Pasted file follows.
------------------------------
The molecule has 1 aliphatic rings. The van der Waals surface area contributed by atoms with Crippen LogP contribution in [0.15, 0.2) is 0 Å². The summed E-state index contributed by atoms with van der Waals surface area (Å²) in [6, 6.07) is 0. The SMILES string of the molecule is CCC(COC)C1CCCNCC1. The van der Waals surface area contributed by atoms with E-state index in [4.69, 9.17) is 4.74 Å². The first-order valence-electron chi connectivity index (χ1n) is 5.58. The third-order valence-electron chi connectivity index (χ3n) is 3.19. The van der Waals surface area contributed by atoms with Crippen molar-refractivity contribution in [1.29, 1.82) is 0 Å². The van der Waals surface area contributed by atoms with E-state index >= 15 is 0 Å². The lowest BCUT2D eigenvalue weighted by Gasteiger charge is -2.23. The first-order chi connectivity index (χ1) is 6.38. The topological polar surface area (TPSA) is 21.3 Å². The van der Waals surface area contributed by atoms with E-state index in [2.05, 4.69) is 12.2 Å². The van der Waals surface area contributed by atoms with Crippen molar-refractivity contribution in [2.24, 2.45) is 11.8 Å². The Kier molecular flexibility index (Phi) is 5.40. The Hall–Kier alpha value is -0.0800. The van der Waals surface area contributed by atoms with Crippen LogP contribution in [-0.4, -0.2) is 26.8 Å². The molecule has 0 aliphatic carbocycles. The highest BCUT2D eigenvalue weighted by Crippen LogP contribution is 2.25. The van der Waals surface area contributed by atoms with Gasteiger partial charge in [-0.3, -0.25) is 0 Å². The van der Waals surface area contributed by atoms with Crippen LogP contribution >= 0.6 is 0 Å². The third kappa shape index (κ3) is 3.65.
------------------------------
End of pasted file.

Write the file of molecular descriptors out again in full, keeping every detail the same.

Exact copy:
The molecule has 1 aliphatic rings. The van der Waals surface area contributed by atoms with Crippen LogP contribution in [0.15, 0.2) is 0 Å². The summed E-state index contributed by atoms with van der Waals surface area (Å²) in [6, 6.07) is 0. The SMILES string of the molecule is CCC(COC)C1CCCNCC1. The van der Waals surface area contributed by atoms with E-state index in [4.69, 9.17) is 4.74 Å². The first-order valence-electron chi connectivity index (χ1n) is 5.58. The third-order valence-electron chi connectivity index (χ3n) is 3.19. The van der Waals surface area contributed by atoms with Crippen molar-refractivity contribution in [1.29, 1.82) is 0 Å². The van der Waals surface area contributed by atoms with E-state index >= 15 is 0 Å². The lowest BCUT2D eigenvalue weighted by Gasteiger charge is -2.23. The first-order chi connectivity index (χ1) is 6.38. The topological polar surface area (TPSA) is 21.3 Å². The van der Waals surface area contributed by atoms with E-state index in [2.05, 4.69) is 12.2 Å². The van der Waals surface area contributed by atoms with Crippen molar-refractivity contribution in [2.24, 2.45) is 11.8 Å². The Kier molecular flexibility index (Phi) is 5.40. The Hall–Kier alpha value is -0.0800. The van der Waals surface area contributed by atoms with Crippen LogP contribution in [-0.4, -0.2) is 26.8 Å². The molecule has 0 aliphatic carbocycles. The highest BCUT2D eigenvalue weighted by Crippen LogP contribution is 2.25. The van der Waals surface area contributed by atoms with Gasteiger partial charge in [-0.3, -0.25) is 0 Å². The van der Waals surface area contributed by atoms with Crippen LogP contribution >= 0.6 is 0 Å². The third kappa shape index (κ3) is 3.65.